Of South Denver Metro
July 26 - August 4, 2011
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TIDBITS® BRINGS YOU
by Kathy Wolfe “Summertime, and the livin’ is easy” goes the old Gershwin song. This week, Tidbits brings out all kinds of summer facts to get you through these long, hot days. • • “Roll out those lazy, hazy, crazy days of summer,” crooned Nat King Cole in 1963 when this catchy tune hit the Billboard charts. Cole further vocalized about a “romantic moon, bikinis, picnic baskets, soda, pretzels and beer,” closing out with, “You’ll wish that summer could always be here.” • • Relatively unknown July observances include Anti-Boredom Month, National Baked Bean Month and National Tennis Month. And don’t forget National Tapioca Pudding Day on July 15! • • August is the time to celebrate National Catfish Month, International Clown Week, National Smile Week, Romance Awareness Month and Elvis Week. Unusual August observances include Sneak Some Zucchini onto Your Neighbor’s Porch Night, National Cherry Popsicle Day and National Marshmallow Day. • • Every August, Sun Prairie, Wisconsin, is home to the Sweet Corn Festival. The town of 26,300 welcomes about 100,000 people from all over the Midwest and serves up more than 70 tons (63.5 metric tons) of sweet corn over the weekend. • • According to the ancient Gregorian calendar, July was the fifth month and consequently was called Quintilis, the Roman ...continued on page 2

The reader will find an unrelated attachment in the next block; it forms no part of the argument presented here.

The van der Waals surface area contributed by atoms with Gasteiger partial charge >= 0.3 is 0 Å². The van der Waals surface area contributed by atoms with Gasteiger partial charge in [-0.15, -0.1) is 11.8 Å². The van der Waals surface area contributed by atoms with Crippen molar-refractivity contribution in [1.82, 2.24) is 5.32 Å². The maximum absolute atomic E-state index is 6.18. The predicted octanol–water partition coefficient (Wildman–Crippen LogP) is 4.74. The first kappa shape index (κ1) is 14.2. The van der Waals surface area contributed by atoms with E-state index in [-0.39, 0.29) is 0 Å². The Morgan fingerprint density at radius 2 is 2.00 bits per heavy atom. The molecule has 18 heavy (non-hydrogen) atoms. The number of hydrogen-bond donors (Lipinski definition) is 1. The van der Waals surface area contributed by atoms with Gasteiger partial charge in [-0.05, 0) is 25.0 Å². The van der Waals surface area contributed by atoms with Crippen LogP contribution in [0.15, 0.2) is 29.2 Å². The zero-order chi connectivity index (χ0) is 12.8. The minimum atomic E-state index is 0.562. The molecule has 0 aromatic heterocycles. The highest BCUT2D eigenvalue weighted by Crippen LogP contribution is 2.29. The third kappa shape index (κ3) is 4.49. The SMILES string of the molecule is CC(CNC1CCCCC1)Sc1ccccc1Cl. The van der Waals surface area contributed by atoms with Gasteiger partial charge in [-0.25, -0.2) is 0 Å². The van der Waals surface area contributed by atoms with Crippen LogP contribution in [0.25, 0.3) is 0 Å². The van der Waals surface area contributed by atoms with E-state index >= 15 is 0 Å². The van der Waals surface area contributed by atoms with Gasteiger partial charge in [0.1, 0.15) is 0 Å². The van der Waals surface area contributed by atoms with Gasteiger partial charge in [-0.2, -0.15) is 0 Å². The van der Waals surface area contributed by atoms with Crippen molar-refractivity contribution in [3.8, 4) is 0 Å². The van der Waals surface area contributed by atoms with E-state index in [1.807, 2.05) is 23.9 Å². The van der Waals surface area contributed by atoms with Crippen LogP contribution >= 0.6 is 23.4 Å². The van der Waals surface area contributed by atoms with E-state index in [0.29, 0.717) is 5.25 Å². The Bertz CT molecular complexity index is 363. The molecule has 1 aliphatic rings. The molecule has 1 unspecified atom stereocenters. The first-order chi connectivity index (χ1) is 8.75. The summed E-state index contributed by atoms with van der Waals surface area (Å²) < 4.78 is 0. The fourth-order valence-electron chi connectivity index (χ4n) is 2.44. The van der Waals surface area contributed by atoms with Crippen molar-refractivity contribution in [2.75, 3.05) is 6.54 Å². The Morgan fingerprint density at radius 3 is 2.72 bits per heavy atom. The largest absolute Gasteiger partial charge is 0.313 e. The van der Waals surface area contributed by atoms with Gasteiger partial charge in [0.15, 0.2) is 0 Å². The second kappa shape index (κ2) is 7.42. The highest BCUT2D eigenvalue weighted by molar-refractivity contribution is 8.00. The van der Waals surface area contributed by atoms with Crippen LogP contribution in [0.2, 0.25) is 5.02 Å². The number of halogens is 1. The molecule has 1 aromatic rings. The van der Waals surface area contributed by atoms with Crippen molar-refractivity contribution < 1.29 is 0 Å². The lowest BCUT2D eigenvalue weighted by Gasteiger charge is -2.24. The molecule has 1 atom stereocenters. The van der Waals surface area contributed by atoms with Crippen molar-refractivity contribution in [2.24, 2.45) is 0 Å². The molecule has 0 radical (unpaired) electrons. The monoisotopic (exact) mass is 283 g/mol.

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Tidbits® of South Denver Metro
Laugh Lines! The children begged for a hamster, and after the usual fervent vows that they alone would care for it, they got one. They named it Danny. Two months later, when Mom found herself responsible for cleaning and feeding the creature, she located a prospective new home for it. The children took the news of Danny’s imminent departure quite well, though one of them remarked, “He’s been around here a long time--we’ll miss him.” “Yes,” Mom replied, “But he’s too much work for one person, and since I’m that one person, I say he goes.” Another child offered, “Well, maybe if he wouldn’t eat so much and wouldn’t be so messy, we could keep him.” But Mom was firm. “It’s time to take Danny to his new home now,” she insisted. “Go and get his cage.” With one voice and in tearful outrage the children shouted, “Danny? We thought you said Daddy!”